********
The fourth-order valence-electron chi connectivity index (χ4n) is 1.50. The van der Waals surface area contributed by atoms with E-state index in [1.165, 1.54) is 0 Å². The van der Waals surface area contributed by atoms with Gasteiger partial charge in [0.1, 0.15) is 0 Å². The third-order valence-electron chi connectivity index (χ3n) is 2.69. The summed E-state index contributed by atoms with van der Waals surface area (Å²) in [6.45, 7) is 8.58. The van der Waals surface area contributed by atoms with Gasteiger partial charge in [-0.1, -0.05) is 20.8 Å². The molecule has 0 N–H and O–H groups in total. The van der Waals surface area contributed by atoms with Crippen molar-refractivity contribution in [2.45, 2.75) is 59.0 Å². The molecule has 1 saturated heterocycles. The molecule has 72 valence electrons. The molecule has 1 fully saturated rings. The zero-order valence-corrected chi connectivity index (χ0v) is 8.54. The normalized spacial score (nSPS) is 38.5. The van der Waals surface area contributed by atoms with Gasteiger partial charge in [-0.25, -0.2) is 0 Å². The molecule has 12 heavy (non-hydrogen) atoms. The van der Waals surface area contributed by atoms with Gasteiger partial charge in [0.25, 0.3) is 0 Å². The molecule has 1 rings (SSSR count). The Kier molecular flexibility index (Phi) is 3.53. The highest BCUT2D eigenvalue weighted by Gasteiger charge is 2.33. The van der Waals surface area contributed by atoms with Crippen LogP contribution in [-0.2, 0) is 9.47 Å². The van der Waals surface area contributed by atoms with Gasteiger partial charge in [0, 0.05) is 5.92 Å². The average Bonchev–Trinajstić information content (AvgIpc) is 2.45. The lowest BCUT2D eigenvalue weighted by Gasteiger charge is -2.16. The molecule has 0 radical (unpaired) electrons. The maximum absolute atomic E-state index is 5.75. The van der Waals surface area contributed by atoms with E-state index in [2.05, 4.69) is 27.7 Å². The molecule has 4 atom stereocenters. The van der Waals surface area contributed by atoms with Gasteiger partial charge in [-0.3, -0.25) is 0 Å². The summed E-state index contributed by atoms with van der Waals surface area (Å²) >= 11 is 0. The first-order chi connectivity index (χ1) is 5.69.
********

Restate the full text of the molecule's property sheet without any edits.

The fourth-order valence-electron chi connectivity index (χ4n) is 1.50. The van der Waals surface area contributed by atoms with E-state index in [1.165, 1.54) is 0 Å². The van der Waals surface area contributed by atoms with Gasteiger partial charge in [0.1, 0.15) is 0 Å². The third-order valence-electron chi connectivity index (χ3n) is 2.69. The summed E-state index contributed by atoms with van der Waals surface area (Å²) in [6.45, 7) is 8.58. The van der Waals surface area contributed by atoms with Gasteiger partial charge in [-0.1, -0.05) is 20.8 Å². The molecule has 0 N–H and O–H groups in total. The van der Waals surface area contributed by atoms with Crippen molar-refractivity contribution in [2.45, 2.75) is 59.0 Å². The molecule has 1 saturated heterocycles. The molecule has 72 valence electrons. The molecule has 1 fully saturated rings. The zero-order valence-corrected chi connectivity index (χ0v) is 8.54. The normalized spacial score (nSPS) is 38.5. The van der Waals surface area contributed by atoms with Gasteiger partial charge in [-0.25, -0.2) is 0 Å². The molecule has 12 heavy (non-hydrogen) atoms. The van der Waals surface area contributed by atoms with Gasteiger partial charge in [0.25, 0.3) is 0 Å². The molecule has 1 rings (SSSR count). The Kier molecular flexibility index (Phi) is 3.53. The highest BCUT2D eigenvalue weighted by Gasteiger charge is 2.33. The van der Waals surface area contributed by atoms with Crippen LogP contribution in [-0.2, 0) is 9.47 Å². The van der Waals surface area contributed by atoms with Gasteiger partial charge in [0, 0.05) is 5.92 Å². The average Bonchev–Trinajstić information content (AvgIpc) is 2.45. The lowest BCUT2D eigenvalue weighted by Gasteiger charge is -2.16. The molecule has 0 radical (unpaired) electrons. The maximum absolute atomic E-state index is 5.75. The van der Waals surface area contributed by atoms with E-state index in [2.05, 4.69) is 27.7 Å². The molecule has 4 atom stereocenters. The van der Waals surface area contributed by atoms with Gasteiger partial charge in [-0.3, -0.25) is 0 Å². The summed E-state index contributed by atoms with van der Waals surface area (Å²) >= 11 is 0. The first-order chi connectivity index (χ1) is 5.69.